In Johnson v. Lowe’s Home Centers, LLC, the Ninth Circuit sided with the California Supreme Court’s ruling in Adolph v. Uber Techs. Inc., 14 Cal. 5th 1104 (2023), and held that the district court was correct to send the individual plaintiff’s Private Attorneys General Act (“PAGA”) claims to arbitration, but reversed the dismissal of the representative PAGA claims, holding they must remain in court.  Although whether PAGA representative claims should remain in court after the plaintiff has been compelled to arbitrate his or her individual claims remains unsettled under the Federal Arbitration Action (“FAA”), and ultimately will be decided by the U.S. Supreme Court, the Ninth Circuit ruling wasn’t particularly surprising.  What is more interesting is the concurrence by Judge Kenneth Lee, who noted some tension between the FAA and AdolphContinue Reading Trying to Reconcile the Tension between the Federal Arbitration Act and Adolph

As we predicted (here), employees can be compelled to individually arbitrate their Labor Code claims under the Private Attorneys General Act of 2004 (“PAGA”), but an arbitration agreement that prohibits employees from bringing a representative action on behalf of other employees in court violates California public policy.  In Adolph v. Uber Technologies, Inc., S274671 (July 17, 2023) (“Adolph”), the California Supreme Court analyzed whether an employee retained standing to bring a PAGA action on behalf of other aggrieved employees despite the existence of a valid arbitration agreement requiring arbitration of the employee’s individual PAGA claims.  The Court answered with an unequivocal and unanimous “yes.”  Continue Reading The California Supreme Court Sets Viking River Cruise Decision Adrift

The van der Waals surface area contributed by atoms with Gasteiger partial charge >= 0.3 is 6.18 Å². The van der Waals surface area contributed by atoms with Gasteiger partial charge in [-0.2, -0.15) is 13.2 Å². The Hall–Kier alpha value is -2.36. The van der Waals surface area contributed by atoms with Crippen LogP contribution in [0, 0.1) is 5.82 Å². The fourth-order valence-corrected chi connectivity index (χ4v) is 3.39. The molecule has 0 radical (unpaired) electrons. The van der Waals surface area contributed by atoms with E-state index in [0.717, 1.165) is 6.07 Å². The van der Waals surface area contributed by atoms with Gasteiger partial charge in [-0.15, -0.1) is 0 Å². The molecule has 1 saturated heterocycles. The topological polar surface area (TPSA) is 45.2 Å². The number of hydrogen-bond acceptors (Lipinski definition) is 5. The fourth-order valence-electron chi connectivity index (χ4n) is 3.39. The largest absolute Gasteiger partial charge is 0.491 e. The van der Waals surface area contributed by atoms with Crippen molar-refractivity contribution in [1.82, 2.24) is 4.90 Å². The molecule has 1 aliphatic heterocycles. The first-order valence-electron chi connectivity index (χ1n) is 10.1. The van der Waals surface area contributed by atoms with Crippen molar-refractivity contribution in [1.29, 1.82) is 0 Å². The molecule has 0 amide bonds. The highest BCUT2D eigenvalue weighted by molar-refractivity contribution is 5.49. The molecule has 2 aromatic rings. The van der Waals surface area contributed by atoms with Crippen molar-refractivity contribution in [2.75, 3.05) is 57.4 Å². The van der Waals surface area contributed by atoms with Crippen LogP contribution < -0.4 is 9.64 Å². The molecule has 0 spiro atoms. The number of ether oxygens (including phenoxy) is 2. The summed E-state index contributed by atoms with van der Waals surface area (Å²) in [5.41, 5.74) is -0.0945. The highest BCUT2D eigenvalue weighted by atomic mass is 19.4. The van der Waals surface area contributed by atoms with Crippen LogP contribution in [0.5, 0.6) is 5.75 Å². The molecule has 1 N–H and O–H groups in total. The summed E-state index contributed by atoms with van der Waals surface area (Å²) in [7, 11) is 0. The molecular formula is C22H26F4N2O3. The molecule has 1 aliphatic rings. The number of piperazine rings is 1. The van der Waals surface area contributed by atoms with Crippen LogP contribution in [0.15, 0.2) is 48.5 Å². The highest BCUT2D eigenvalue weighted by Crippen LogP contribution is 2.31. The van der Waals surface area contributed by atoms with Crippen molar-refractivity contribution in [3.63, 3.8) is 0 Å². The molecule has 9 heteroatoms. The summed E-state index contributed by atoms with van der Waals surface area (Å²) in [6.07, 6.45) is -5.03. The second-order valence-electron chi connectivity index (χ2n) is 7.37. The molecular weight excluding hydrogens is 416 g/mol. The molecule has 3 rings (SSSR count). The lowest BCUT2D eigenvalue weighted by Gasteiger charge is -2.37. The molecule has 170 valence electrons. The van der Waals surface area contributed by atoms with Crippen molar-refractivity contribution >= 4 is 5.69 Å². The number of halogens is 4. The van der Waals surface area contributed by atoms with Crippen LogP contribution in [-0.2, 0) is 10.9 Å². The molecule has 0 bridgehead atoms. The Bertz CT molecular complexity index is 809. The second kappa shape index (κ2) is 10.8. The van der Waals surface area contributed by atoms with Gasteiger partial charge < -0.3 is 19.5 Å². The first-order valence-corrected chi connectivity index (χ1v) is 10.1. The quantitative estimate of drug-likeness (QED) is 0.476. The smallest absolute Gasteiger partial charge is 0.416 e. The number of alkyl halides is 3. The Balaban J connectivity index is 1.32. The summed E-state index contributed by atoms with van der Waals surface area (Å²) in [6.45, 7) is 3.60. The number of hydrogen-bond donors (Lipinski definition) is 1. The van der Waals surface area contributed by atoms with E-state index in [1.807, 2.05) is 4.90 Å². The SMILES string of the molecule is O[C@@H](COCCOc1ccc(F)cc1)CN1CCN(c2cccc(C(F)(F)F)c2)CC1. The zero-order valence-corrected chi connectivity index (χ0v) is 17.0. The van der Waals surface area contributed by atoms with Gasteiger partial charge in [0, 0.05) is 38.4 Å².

The California Supreme Court heard oral argument today in Adolph (Erik) v. Uber Technologies, Inc., S274671, on the question of whether Private Attorneys’ General Act claims under Labor Code section 2698, et seq. (PAGA) can be brought on behalf of other employees in court despite a plaintiff’s agreement to arbitrate his/her individual PAGA claims. Continue Reading Individual Arbitration Agreements and PAGA Representative Claims—Where Do We Stand Now?

Employment practitioners will be waiting with bated breath now that the California Supreme Court has granted the defendant’s petition for review in Uber Technologies, Inc. v. Adolph, S274671.  This is the second PAGA case California’s top court will review since the U.S. Supreme Court decision in Viking River Cruises v. Moriana, which held that the Federal Arbitration Act requires courts to enforce parties’ arbitration agreements and preempts conflicting state laws that invalidate contractual waivers of the right to assert representative claims under PAGA.  See our prior coverage of Viking River Cruises here.Continue Reading California Supreme Court to Address Viking River Cruises